ii) a faculty member has had relationships with organizations that lobby the government, media outlets, or other entities, the webpage should provide a detailed description of the organization and the clients on behalf of which the faculty member and the organization have lobbied, the subject matter on which the lobbying focused, the governmental, media outlet, or other entity or official that was the targets of such lobbying, and any affected legislation, regulation, policy, media report, or other product of the lobbying effort.
iii) a faculty member has served as a formal or informal advisor to government or corporate entities or officials, or to candidates for political office, the webpage should provide a detailed description of the entity or official, the duration of the advisory relationship, the subject matter as to which advice was provided, and the legislation, regulation, or other government policy or any public proposal or statement by the political candidate influenced by such advice or that may reasonably thought to have been influenced by such advice.
Where any such economically beneficial, non-economically beneficial, lobbying or advisory relationship has influenced, or may reasonably be thought to have influenced a faculty member’s teaching, there should be analogous disclosure on the webpage and in the classroom.
This requirement does not apply to remuneration for sale of books, journals, or remuneration by publishers or other intermediary entities.
4) Initiate audits and sanctions.
The existing self-disclosure process of potential conflicts of interest has resulted in an unrealistically low percentage (3%) of disclosed conflicts, of which an even smaller percentage was actually investigated. This self-disclosure process should be replaced with a random audit process that will reduce the burden on the FCOI. Audited faculty found to be actively withholding potential conflicts would face sanctions for doing so. Where faculty members believe that a conflict of interest would interfere with their research or teaching responsibilities, they should be encouraged to consult with the FCOI and allowed to recuse themselves from the pertinent teaching or research activity.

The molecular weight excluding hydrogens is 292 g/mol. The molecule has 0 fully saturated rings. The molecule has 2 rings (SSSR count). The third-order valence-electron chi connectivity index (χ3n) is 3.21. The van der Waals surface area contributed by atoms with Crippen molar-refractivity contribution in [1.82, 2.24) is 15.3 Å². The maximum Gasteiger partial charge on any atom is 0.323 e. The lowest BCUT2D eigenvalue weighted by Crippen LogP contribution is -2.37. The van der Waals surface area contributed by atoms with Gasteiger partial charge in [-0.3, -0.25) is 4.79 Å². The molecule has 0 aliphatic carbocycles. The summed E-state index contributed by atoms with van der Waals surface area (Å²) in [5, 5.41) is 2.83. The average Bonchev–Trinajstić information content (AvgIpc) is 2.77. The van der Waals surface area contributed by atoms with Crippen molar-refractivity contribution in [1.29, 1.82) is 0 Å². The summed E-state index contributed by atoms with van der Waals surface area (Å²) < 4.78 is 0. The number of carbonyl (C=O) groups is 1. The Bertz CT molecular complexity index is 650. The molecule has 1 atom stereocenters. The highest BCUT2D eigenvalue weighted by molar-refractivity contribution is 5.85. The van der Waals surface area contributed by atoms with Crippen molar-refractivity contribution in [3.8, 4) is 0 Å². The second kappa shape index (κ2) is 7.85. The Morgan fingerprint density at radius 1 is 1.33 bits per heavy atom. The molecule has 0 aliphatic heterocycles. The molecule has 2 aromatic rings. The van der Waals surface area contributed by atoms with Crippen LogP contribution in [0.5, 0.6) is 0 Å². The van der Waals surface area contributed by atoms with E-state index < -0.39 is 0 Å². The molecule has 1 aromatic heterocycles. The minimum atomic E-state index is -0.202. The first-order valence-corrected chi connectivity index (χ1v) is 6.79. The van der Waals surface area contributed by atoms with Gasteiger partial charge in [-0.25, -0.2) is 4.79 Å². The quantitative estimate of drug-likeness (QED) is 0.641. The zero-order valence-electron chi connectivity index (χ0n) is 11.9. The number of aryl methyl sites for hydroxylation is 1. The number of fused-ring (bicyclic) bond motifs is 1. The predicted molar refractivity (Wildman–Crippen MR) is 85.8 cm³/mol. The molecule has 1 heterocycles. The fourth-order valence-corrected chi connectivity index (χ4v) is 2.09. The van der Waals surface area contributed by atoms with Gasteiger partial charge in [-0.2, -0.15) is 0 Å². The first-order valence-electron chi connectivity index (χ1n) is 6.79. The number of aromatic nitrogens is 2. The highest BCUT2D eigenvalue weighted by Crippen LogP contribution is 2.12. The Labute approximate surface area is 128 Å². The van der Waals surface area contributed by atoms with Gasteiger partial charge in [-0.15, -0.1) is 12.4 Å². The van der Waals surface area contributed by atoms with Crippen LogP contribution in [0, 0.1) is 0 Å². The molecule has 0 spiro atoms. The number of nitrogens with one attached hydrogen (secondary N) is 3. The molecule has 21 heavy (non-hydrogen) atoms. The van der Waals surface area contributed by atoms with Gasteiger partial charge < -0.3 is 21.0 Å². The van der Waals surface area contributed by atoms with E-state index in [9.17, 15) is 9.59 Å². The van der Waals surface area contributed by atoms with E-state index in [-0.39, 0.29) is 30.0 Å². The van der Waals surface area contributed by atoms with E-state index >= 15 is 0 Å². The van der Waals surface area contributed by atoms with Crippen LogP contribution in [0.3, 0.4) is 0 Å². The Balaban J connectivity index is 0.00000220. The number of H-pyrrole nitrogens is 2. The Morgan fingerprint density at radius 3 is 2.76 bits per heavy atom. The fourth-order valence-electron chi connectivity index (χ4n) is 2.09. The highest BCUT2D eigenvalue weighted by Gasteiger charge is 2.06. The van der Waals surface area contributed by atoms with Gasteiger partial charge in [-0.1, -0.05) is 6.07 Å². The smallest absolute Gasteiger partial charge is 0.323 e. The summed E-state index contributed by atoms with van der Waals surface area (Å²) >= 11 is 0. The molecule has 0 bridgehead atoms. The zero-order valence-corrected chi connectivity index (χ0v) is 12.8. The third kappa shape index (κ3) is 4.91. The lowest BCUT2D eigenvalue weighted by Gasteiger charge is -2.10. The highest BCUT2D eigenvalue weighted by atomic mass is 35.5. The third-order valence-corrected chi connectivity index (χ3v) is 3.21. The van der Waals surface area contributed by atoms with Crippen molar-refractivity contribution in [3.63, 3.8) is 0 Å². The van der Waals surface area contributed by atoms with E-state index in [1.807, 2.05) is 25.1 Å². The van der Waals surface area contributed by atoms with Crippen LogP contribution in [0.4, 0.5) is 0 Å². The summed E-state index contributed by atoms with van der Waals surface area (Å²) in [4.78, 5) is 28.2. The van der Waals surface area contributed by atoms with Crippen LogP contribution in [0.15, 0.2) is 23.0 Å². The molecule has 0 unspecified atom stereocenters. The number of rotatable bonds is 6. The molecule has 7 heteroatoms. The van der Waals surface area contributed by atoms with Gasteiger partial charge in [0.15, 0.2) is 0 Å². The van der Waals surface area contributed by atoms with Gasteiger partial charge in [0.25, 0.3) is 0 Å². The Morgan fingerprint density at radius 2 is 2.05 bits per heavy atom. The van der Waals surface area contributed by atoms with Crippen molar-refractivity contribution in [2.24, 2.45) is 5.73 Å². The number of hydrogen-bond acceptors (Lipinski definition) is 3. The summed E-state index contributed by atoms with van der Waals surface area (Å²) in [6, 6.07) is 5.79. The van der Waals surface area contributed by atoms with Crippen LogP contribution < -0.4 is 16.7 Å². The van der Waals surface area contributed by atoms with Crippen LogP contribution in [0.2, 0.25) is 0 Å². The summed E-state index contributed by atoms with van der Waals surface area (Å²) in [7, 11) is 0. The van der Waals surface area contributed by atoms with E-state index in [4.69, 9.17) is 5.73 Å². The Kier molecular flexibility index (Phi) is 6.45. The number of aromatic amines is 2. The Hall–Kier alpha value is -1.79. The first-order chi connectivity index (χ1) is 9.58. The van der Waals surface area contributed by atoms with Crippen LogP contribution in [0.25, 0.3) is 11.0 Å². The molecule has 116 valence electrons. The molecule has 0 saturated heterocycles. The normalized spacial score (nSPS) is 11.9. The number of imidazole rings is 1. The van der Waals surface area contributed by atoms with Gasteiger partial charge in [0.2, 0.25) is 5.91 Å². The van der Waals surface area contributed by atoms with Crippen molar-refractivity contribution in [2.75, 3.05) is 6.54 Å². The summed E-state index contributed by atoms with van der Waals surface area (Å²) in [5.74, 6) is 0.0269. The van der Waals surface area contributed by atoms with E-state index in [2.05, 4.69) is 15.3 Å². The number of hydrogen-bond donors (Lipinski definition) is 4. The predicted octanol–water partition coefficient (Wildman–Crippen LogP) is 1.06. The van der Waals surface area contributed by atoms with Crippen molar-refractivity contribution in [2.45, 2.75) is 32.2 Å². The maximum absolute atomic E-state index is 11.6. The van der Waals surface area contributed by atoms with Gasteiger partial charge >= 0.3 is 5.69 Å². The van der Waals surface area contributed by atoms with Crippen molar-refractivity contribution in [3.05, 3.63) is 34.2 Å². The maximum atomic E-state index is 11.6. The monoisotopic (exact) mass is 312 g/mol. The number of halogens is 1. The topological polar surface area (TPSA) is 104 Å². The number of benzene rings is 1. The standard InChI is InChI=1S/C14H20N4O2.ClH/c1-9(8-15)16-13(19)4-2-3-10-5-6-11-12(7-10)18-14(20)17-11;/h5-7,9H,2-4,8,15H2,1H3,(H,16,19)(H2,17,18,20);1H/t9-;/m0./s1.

5) Cap remunerations.
The University and each of its department should enforce an annual cap on remuneration or other economic benefits from non-University sources constituting conflicts of interest as defined above. The broader Medical School community has already begun to cap the annual remuneration faculty members may receive from ties to the medical and pharmaceutical industries. We believe the Business and Law Schools, and the economics and other departments will benefit from such caps.
Because Columbia faculty are teachers, mentors, and researchers first and executives, board members, consultants, lobbyists and advisors second, and because we wish to ensure that at Columbia ‘what is being taught is not bought,’ we believe that stronger conflict of interest policies and rules will increase excellence in teaching, trust in research, and the quality of Columbia’s relationships with non-University organizations and individuals.